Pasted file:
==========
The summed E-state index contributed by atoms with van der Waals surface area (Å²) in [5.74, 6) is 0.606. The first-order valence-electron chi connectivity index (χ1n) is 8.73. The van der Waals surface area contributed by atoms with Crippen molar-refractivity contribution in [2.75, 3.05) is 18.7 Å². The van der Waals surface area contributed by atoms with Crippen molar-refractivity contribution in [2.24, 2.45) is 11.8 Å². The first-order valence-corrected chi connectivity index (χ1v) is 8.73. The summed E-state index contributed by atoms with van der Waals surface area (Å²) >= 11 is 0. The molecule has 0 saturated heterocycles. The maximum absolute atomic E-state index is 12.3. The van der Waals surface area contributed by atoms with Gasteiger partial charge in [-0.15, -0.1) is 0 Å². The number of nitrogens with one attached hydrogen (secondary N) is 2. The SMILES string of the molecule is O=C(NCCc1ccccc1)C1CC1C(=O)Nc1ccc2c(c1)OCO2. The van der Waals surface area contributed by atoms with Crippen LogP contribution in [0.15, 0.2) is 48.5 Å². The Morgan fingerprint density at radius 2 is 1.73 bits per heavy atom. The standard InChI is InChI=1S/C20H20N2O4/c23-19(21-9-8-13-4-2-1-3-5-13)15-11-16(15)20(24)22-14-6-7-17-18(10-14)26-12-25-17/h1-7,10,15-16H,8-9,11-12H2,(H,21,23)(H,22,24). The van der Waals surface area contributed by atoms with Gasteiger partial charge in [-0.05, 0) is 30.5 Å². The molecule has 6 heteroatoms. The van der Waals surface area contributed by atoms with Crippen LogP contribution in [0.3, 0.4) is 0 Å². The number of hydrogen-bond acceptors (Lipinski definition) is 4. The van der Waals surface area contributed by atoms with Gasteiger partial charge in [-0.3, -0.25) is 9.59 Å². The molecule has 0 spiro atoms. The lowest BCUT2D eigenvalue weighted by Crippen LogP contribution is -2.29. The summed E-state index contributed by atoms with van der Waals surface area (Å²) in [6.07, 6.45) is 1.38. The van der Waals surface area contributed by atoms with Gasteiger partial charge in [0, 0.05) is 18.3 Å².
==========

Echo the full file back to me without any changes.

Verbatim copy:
The summed E-state index contributed by atoms with van der Waals surface area (Å²) in [5.74, 6) is 0.606. The first-order valence-electron chi connectivity index (χ1n) is 8.73. The van der Waals surface area contributed by atoms with Crippen molar-refractivity contribution in [2.75, 3.05) is 18.7 Å². The van der Waals surface area contributed by atoms with Crippen molar-refractivity contribution in [2.24, 2.45) is 11.8 Å². The first-order valence-corrected chi connectivity index (χ1v) is 8.73. The summed E-state index contributed by atoms with van der Waals surface area (Å²) >= 11 is 0. The molecule has 0 saturated heterocycles. The maximum absolute atomic E-state index is 12.3. The van der Waals surface area contributed by atoms with Gasteiger partial charge in [-0.15, -0.1) is 0 Å². The number of nitrogens with one attached hydrogen (secondary N) is 2. The SMILES string of the molecule is O=C(NCCc1ccccc1)C1CC1C(=O)Nc1ccc2c(c1)OCO2. The van der Waals surface area contributed by atoms with Crippen LogP contribution in [0.15, 0.2) is 48.5 Å². The Morgan fingerprint density at radius 2 is 1.73 bits per heavy atom. The standard InChI is InChI=1S/C20H20N2O4/c23-19(21-9-8-13-4-2-1-3-5-13)15-11-16(15)20(24)22-14-6-7-17-18(10-14)26-12-25-17/h1-7,10,15-16H,8-9,11-12H2,(H,21,23)(H,22,24). The van der Waals surface area contributed by atoms with Gasteiger partial charge in [-0.05, 0) is 30.5 Å². The molecule has 6 heteroatoms. The van der Waals surface area contributed by atoms with Crippen LogP contribution in [0.3, 0.4) is 0 Å². The number of hydrogen-bond acceptors (Lipinski definition) is 4. The van der Waals surface area contributed by atoms with Gasteiger partial charge in [-0.3, -0.25) is 9.59 Å². The molecule has 0 spiro atoms. The lowest BCUT2D eigenvalue weighted by Crippen LogP contribution is -2.29. The summed E-state index contributed by atoms with van der Waals surface area (Å²) in [6.07, 6.45) is 1.38. The van der Waals surface area contributed by atoms with Gasteiger partial charge in [0, 0.05) is 18.3 Å².